Sacramento ovarian cancer group funds biomarker research at UC Davis
The Sacramento Chapter of the National Ovarian Cancer Coalition (NOCC) presented a check for $14,000 to UC Davis Cancer Center physician Gary Leiserowitz and the team of scientists and clinicians working to identify a reliable diagnostic biomarker for ovarian cancer. The donation is the chapter's first for a research endeavor. An additional matching grant of $14,000 was provided by UC Davis Cancer Center to promote this promising research.
"We are extremely supportive of Dr. Leiserowitz's efforts to find a definitive biomarker for early detection of ovarian cancer," said Gina Dayton, the president of Sacramento NOCC who is also an ovarian cancer survivor and program manager in population research and cancer disparities for UC Davis Cancer Center. "The contribution represents our confidence in his work and our hope that we can help advance his efforts."
NOCC was launched by ovarian cancer survivors dedicated to educating women about the indicators of ovarian cancer and the importance of early diagnosis. Through a variety of community fundraising efforts, Sacramento NOCC raised the funds to support Leiserowitz's collaborative research.
Early symptoms of ovarian cancer are typically nonspecific and, as a result, two-thirds of women are diagnosed only after the illness has spread to other organs. Ovarian cancer also has the highest mortality rate of any gynecologic malignancy.
"I went to the doctor with abdominal pain and was diagnosed with stage one ovarian cancer," Dayton said. "I was very lucky to catch the disease so early and have been cancer free now for four years. My mission as president of Sacramento NOCC is to help raise awareness about ovarian cancer and educate women about the risks and symptoms of this disease."
— Gary Leiserowitz, chief of gynecologic oncology
In 2006, research from Leiserowitz and colleagues identified specific changes in the sugars attached to cellular proteins that were only found in the blood of ovarian cancer patients. This outcome fueled hope that the pattern could be indicative of the disease in its earliest stages. Leiserowitz is now in the next phase of that research, which involves larger numbers of blood samples from women with and without ovarian cancer in order to confirm an accurate test for detecting ovarian cancer at its earliest and most treatable stage, even before symptoms are present.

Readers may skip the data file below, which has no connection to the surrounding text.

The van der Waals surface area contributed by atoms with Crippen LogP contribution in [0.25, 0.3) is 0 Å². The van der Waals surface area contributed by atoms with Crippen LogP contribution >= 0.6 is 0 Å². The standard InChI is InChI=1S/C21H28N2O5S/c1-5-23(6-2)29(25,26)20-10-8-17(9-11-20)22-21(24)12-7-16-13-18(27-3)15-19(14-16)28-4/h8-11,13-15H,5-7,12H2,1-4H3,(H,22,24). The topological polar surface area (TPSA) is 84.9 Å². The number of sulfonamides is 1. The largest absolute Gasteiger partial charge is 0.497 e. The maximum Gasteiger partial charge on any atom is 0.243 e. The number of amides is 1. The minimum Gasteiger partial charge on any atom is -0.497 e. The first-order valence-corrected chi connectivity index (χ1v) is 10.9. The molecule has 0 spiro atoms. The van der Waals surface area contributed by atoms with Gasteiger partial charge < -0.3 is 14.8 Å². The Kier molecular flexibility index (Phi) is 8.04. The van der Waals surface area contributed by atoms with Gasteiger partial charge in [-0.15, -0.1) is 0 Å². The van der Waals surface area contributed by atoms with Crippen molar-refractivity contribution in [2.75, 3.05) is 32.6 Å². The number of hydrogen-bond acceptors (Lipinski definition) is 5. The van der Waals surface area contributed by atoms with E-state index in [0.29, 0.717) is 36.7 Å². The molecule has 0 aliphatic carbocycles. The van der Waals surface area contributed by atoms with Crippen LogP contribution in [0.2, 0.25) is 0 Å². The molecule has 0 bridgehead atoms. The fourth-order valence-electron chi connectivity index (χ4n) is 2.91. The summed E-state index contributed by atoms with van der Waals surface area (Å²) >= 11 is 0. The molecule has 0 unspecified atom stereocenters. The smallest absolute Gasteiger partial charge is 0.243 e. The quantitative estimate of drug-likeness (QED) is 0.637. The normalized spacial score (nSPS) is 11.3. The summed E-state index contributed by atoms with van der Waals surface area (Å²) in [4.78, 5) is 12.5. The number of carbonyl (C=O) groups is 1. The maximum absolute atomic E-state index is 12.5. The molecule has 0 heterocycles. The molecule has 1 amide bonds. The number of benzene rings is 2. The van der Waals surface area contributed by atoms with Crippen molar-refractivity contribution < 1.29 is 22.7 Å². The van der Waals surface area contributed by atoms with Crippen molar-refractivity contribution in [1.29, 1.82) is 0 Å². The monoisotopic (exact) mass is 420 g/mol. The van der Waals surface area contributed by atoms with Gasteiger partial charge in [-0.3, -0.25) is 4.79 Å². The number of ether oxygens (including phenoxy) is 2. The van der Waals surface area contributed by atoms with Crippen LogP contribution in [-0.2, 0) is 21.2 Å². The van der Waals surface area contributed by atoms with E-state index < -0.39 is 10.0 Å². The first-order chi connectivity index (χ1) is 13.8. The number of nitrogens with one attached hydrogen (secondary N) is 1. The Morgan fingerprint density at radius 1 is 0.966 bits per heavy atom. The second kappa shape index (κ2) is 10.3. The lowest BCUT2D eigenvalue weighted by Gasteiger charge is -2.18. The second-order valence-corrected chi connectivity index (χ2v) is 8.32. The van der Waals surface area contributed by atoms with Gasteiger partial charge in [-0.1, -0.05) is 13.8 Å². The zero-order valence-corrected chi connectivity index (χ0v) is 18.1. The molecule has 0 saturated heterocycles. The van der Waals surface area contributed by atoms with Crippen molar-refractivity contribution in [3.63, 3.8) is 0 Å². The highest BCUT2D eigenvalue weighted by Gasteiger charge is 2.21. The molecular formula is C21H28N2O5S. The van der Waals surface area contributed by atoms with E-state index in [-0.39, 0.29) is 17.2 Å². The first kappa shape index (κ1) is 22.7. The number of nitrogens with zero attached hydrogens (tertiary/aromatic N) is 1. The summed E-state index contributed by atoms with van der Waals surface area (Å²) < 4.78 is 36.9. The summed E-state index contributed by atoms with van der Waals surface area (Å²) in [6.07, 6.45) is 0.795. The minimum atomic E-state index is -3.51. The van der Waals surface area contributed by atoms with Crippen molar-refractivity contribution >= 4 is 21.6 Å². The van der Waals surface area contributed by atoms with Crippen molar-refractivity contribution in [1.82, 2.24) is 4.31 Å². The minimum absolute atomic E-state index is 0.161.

"My team and I are delighted that the Sacramento chapter of NOCC has honored us with a financial gift to support our research for a potential ovarian cancer biomarker," said Leiserowitz, professor and chief of gynecologic oncology at UC Davis Cancer Center. "Even though we have had significant success in developing a biomarker assay for this dangerous malignancy, we must continue to refine and confirm this new test. This seed money will provide necessary resources to get us to the next steps in this ongoing research project."
Leiserowitz's UC Davis research team on the study includes Kit Lam, chief of hematology and oncology; Carlito Lebrilla, professor of chemistry; and Suzanne Miyamoto, associate professor of hematology and oncology.
UC Davis Cancer Center is a National Cancer Institute-designated cancer center that cares for 9,000 adults and children each year from throughout the Central Valley and inland Northern California. The center is home to the largest program in the region for the diagnosis and treatment of gynecological cancers. The center's gynecological oncologists are pre-eminent providers of cancer treatment and top academic physicians who work as a team with medical oncologists, radiation oncologists, nurse practitioners, dieticians, genetic counselors and pain specialists to develop individualized treatment plans for each patient. For more information, visit www.ucdmc.ucdavis.edu/cancer.
For more information about ovarian cancer, visit the National Ovarian Cancer Coalition Web site at www.ovarian.org.